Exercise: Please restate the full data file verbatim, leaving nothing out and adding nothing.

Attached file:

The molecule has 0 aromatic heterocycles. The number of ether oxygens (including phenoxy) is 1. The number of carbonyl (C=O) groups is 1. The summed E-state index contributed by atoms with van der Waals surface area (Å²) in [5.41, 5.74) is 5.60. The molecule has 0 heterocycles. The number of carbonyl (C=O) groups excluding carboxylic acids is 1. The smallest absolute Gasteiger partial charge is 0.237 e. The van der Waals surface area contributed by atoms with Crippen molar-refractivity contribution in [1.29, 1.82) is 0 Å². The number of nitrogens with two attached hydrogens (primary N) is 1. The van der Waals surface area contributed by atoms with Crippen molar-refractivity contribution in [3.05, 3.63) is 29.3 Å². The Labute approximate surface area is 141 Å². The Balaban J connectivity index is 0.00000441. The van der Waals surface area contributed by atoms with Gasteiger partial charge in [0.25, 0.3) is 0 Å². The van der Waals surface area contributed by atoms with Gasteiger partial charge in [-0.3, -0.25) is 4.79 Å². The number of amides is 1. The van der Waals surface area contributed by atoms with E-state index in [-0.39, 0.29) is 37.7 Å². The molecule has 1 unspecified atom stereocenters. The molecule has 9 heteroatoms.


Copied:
The molecule has 0 aromatic heterocycles. The number of ether oxygens (including phenoxy) is 1. The number of carbonyl (C=O) groups is 1. The summed E-state index contributed by atoms with van der Waals surface area (Å²) in [5.41, 5.74) is 5.60. The molecule has 0 heterocycles. The number of carbonyl (C=O) groups excluding carboxylic acids is 1. The smallest absolute Gasteiger partial charge is 0.237 e. The van der Waals surface area contributed by atoms with Crippen molar-refractivity contribution in [1.29, 1.82) is 0 Å². The number of nitrogens with two attached hydrogens (primary N) is 1. The van der Waals surface area contributed by atoms with Crippen molar-refractivity contribution in [3.05, 3.63) is 29.3 Å². The Labute approximate surface area is 141 Å². The Balaban J connectivity index is 0.00000441. The van der Waals surface area contributed by atoms with Gasteiger partial charge in [0.25, 0.3) is 0 Å². The van der Waals surface area contributed by atoms with Gasteiger partial charge in [-0.3, -0.25) is 4.79 Å². The number of amides is 1. The van der Waals surface area contributed by atoms with E-state index in [-0.39, 0.29) is 37.7 Å². The molecule has 1 unspecified atom stereocenters. The molecule has 9 heteroatoms.